A few elite institutions at both the grade-school and college levels are doing better than ever. But their health conceals the collapse of private-sector options in the U.S.
Will testing and accountability make matters worse? No, they will make matters marginally better.
This revealing back-and-forth with the United States Department of Education is the third and final installment in our testing-consortia series.
There is no evidence that private schools in the Milwaukee voucher program discriminate against students with disabilities, but there is a great deal of misunderstanding about what the law requires.
The What Works Clearinghouse declared the voucher study to be “a well-implemented randomized controlled trial.”
Parents have new options for patching together a truly superior education plan for their kids, regardless of neighborhood.
An interview with PARCC, one of two consortia of states funded by the federal government to develop “next-generation” assessments aligned with the Common Core State Standards.
Rich parents are obsessed with their children’s social and intellectual development. They are spending dramatically more time parenting. How can we help poor kids catch up?
Why so bleak about parent triggers?
All too often, products and services in the education market are not informed by what we know about learning.
Imagine the creation of a virtual school district. It wouldn’t have any actual students, teachers, buses, or facilities, but it would have a school board, a superintendent, and a central-office staff.
The federal government should inject an element of merit into the selection of Pell
When a group of state leaders, many of them Republicans, can come together to set expectations for the curricular core that surpass what most of them set on their own, conservatives ought to applaud, not lash out
Today’s blended models will likely fall short unless they include excellent teachers playing instructional and team leadership roles that maximize technology’s impact in tandem with their own.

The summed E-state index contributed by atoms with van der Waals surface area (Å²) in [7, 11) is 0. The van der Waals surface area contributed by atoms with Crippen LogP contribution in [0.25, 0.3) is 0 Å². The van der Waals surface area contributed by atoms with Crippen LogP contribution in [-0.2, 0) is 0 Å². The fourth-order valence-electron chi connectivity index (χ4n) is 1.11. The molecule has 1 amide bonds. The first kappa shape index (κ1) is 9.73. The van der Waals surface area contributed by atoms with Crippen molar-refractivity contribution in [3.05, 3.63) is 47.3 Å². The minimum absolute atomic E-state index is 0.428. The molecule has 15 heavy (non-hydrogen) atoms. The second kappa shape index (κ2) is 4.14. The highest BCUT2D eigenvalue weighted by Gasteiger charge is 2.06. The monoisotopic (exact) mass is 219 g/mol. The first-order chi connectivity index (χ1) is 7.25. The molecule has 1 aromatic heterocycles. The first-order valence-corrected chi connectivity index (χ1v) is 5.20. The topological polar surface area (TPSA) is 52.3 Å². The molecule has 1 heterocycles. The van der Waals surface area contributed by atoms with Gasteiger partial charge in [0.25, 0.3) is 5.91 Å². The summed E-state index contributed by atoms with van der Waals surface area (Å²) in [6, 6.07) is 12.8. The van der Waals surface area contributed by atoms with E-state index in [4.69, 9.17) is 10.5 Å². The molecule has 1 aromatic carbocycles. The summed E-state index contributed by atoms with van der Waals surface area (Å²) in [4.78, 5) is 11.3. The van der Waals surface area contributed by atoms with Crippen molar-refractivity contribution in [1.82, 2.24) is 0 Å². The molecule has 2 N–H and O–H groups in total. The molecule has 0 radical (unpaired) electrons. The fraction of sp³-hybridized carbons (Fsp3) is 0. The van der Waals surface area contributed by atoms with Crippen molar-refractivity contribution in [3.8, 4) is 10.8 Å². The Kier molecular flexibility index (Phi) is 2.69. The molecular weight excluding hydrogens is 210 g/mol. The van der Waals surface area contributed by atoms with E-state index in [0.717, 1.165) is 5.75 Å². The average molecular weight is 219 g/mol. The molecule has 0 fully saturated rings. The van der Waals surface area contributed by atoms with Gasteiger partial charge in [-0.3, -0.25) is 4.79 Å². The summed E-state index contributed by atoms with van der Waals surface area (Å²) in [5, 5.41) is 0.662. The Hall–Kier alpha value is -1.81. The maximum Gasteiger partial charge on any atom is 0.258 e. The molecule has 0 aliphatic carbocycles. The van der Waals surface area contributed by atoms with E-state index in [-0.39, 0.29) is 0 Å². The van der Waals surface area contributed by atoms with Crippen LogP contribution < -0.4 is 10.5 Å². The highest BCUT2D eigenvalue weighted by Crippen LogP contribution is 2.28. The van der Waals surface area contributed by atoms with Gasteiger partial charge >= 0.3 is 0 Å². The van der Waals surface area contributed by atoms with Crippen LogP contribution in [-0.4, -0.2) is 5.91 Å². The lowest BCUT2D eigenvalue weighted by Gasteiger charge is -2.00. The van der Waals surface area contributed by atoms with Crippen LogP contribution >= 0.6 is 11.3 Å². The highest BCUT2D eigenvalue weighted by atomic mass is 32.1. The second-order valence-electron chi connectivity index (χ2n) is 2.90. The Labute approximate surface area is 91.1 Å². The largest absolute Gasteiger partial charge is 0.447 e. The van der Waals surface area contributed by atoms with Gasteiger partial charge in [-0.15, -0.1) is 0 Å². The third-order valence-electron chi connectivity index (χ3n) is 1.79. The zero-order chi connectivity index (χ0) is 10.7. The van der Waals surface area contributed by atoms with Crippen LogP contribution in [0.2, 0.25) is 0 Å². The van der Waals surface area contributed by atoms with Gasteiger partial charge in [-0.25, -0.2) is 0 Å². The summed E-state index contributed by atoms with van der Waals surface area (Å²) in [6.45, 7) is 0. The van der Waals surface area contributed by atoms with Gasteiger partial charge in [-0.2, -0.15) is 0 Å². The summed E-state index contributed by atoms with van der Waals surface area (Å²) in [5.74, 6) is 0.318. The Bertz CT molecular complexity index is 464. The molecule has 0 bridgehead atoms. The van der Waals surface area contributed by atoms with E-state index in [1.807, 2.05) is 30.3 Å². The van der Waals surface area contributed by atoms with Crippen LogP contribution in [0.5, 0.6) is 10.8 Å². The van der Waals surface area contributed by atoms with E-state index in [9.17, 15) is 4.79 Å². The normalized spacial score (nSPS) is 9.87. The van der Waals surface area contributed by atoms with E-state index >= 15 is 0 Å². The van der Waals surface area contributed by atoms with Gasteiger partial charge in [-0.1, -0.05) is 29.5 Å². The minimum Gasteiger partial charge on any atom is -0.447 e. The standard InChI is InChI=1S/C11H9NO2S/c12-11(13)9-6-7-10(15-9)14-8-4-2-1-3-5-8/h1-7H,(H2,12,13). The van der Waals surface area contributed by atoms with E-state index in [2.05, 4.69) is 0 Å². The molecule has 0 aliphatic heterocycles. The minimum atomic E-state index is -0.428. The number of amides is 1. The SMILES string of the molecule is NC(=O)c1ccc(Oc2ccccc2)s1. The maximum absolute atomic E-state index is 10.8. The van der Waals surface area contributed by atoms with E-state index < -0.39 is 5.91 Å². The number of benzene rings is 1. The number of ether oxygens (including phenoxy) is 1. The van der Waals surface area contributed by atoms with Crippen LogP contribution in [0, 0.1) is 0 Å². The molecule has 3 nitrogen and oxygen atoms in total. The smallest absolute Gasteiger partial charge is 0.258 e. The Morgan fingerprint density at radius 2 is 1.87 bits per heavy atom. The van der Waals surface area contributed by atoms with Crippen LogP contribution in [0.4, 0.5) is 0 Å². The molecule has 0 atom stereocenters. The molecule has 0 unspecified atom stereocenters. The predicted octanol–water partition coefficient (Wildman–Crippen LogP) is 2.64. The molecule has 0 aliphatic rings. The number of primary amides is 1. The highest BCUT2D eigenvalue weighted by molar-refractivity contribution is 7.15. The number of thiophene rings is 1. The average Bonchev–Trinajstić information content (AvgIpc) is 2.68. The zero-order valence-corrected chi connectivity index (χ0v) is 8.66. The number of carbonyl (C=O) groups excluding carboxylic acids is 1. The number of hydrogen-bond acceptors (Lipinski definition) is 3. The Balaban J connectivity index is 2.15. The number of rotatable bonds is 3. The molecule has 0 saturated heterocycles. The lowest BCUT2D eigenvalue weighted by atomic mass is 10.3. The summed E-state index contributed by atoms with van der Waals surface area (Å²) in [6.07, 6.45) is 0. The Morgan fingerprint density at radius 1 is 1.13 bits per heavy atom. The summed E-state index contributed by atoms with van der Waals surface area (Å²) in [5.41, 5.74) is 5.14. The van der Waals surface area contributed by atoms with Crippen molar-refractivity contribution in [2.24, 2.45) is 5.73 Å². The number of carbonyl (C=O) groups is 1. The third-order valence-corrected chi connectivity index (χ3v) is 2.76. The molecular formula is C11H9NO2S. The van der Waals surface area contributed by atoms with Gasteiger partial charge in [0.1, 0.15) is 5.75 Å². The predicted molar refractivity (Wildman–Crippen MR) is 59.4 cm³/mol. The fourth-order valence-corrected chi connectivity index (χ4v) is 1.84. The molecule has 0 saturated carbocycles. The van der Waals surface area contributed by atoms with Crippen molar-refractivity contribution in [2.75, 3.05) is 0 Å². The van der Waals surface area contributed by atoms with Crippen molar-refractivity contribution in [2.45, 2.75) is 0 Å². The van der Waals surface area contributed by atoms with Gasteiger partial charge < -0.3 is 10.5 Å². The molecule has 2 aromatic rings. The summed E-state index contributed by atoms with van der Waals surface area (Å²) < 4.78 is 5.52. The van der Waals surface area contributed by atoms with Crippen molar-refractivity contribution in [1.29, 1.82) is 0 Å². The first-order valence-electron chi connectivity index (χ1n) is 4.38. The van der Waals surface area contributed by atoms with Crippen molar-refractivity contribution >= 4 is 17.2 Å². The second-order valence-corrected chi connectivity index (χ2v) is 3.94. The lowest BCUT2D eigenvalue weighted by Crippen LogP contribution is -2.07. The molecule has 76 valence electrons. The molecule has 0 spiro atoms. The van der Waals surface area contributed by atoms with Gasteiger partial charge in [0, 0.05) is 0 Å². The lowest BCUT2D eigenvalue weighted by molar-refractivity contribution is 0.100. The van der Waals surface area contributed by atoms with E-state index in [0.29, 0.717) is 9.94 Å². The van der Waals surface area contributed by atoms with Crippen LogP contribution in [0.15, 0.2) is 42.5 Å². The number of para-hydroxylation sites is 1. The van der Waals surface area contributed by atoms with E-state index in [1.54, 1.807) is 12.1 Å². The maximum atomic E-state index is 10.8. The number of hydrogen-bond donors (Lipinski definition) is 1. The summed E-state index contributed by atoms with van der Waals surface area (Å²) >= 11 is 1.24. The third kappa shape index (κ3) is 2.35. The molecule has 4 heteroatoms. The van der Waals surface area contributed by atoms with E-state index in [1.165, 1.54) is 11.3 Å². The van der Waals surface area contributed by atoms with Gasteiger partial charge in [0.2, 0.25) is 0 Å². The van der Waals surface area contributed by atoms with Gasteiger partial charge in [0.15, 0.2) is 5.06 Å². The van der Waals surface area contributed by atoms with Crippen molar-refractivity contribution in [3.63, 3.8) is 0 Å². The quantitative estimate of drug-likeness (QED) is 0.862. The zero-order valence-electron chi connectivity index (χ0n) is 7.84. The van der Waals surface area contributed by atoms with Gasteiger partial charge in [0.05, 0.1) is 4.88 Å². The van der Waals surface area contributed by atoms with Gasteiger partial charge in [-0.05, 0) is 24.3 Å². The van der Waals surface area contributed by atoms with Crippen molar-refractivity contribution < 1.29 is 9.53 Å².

The next time you read a proposal about halting the Common Core, keep in mind all the time and money that’s already been spent.
The America Achieves study reveals in an alternate way an international achievement gap that my colleagues and I have been identifying over the past three years.
The Recovery School District is infinitely superior to the failed urban district and, though the Achievement School District is still the understudy, we may soon see its name in lights.
A year ago, Public Impact began working with school design teams of pilot schools to choose and tailor school models for extending the reach of excellent teachers to more students.
Could it be that they’ve never encountered the ideas?
If ACT and College Board scarf up much state business, there won’t be a lot left for the consortia.
It’s a big mistake to position technology as a way to replace teachers.
Public schools can be just as exclusive—often more exclusive—than private schools.
Efforts to provide better pay for teachers in the high-demand subjects of math and science may be insufficient to offset the differences in outside earnings opportunities.
Count us as among those surprised and alarmed by the Republican National Committee’s ill-considered decision to adopt a resolution decrying the Common Core standards.
One of the most powerful ways to counteract inertia in the classroom is technologies that free teachers to collaborate.